Available knowledge on biological invasions is geographically and taxonomically biased toward more developed regions, further complicating accurate species identification [54] . Some regions, such as Asia, South America and Africa (excluding South Africa), are inadequately studied in terms of ecology [55] . Since research intensity is generally related to economic prosperity [56] the same regions are also likely to be taxonomically understudied [57] . A typical example is found in the Usambara Mountains of Tanzania where the Maesopsis eminii (or Msira) tree was declared invasive and a disaster to the forest ecosystem 65 years after it was first introduced in 1913 [58] . More recently Mesquite has been declared a serious invader in Kenyan drylands twenty years after its first introduction in the early 1980s [59] .

As Invasive plants continue to pose a major problem worldwide [60] . Every year, exotic species become more prevalent, extending their ranges into areas designated as nature reserves [61] . In a survey of 24 reserves worldwide, all were found to have exotic species, and some reserves harbored more exotic plant species than native species [62] . Despite these facts, invasive species have rarely been implicated as a significant threat to the conservation of tropical forests [63] and deterioration of global economies. C. auranticum plus five other species of cestrum have been declared category 1 noxious species in South Africa [64] [112] , a Country with the highest knowledge base of invasive species in the continent [65] . Dealing with invasive plant is a challenging task that demands accurate planning and resourcing [66] . Since the last century, hundreds of exotic plants incursion have been recorded in different parts of the world. These have been of sufficient concern to warrant nationally coordinated and funded responses [67] .

Many studies have proved that exotic plant invasions displace native species, disrupt ecosystem processes, and consequently inflict substantial ecological costs worldwide [1] [68] [69] . A number of exotic plant species introduced into Kenya, have escaped cultivation and now threaten biodiversity [42] [70] . Not much has been investigated about this species. Cestrum aurantiacum an invasive species has been cited in many parts of high potential Kenya growing in areas where not deliberately introduced. Previous Studies in New Zealand on invasive species depicted C. aurantiacum as a high invader basing on biological success rating [71] . Cestrum species are also known for their ability for rapid establishment and spread, particularly along river, roads, disturbed sites [72] and more so Cestrum aurantiacum has thus been also listed as potentially invasive in Sri Lanka [73] .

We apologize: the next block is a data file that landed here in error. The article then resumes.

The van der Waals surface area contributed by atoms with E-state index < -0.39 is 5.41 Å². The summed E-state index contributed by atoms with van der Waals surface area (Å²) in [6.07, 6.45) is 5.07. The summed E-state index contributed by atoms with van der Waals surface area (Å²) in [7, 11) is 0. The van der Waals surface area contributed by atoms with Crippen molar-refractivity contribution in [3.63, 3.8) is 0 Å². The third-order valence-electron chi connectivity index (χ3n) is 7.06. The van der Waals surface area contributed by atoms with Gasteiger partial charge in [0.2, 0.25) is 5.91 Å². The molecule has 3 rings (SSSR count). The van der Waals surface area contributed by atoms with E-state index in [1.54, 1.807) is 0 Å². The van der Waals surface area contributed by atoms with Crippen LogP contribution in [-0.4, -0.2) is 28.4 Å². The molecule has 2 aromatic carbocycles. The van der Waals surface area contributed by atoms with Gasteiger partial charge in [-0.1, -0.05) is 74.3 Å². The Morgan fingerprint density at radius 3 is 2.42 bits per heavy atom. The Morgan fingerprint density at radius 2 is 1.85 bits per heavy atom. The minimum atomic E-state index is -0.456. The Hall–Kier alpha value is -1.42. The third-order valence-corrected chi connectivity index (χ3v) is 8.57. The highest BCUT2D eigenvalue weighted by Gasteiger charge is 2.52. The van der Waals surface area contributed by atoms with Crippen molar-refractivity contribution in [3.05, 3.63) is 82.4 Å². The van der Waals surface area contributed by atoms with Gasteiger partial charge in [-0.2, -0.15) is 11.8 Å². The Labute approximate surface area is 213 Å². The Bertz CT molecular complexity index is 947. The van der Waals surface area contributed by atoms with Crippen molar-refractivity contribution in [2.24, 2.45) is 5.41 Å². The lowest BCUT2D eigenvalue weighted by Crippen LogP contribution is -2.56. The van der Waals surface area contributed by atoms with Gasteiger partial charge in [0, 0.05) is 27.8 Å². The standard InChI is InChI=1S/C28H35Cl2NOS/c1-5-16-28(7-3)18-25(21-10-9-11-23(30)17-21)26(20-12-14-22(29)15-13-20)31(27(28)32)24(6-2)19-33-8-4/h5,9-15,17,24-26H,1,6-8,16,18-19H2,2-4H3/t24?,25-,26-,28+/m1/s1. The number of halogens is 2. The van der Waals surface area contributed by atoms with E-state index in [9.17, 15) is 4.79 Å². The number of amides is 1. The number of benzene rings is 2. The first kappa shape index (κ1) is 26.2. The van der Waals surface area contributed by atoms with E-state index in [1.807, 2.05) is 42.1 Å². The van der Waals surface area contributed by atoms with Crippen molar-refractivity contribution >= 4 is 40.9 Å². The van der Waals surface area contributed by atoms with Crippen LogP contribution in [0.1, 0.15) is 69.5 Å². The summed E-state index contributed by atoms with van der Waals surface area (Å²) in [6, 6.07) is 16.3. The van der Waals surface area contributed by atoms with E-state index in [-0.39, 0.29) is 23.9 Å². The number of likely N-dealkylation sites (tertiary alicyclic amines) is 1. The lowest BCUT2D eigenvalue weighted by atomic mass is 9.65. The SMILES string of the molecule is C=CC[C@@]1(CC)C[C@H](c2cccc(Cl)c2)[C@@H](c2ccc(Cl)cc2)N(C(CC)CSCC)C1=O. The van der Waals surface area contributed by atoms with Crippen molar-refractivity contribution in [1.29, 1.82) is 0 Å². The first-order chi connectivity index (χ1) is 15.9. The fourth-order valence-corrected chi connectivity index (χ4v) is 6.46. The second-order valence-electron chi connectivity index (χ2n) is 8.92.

Most of the studies addressing invasive plants have focused on their characteristics [74] [75] , the process of invasion [76] [77] , the effect of disturbance on invasion success [78] and the aspects of invaded systems [79] . Few studies have examined the effects of invasive species across many habitats or regions [80] . In Africa for instance, the Invasive Woody Plant Database (with over 5000 publications on species invasiveness) has only 6% referring to tropical Africa [81] . Of the few reports and studies done in East Africa, Lantana camara (commonly referred to as Lantana) is the most widely studied invader [70] [82] . In Kenya, there is minimal empirical data available on how C. aurantiacum interacts with the local habitats how was introduced and its close relatives, though it’s among the most dangerous species to conserved natural ecosystems in Kenya [107] .

A comprehensive analysis of existing literature may provide insight into how much we understand the impacts caused by Invasive plants on ecosystem services in forests and other lives. Such an exercise could help ecologists, social scientists, and natural resource managers to discover hidden taxes on ecosystem services and could assist in developing effective invasive species management strategies [28] [83] . Although databases accessible on the web are developing rapidly, they are still relatively data-poor in comparison with the data potentially available. Hence their value to invasive management remains limited. Moreover, the limited accessibility of online information in developing countries applies equally to online databases. Nonetheless, resources exist, such as the Global Compendium of Weeds, which contains at least some of the synonyms and common names as well as other information.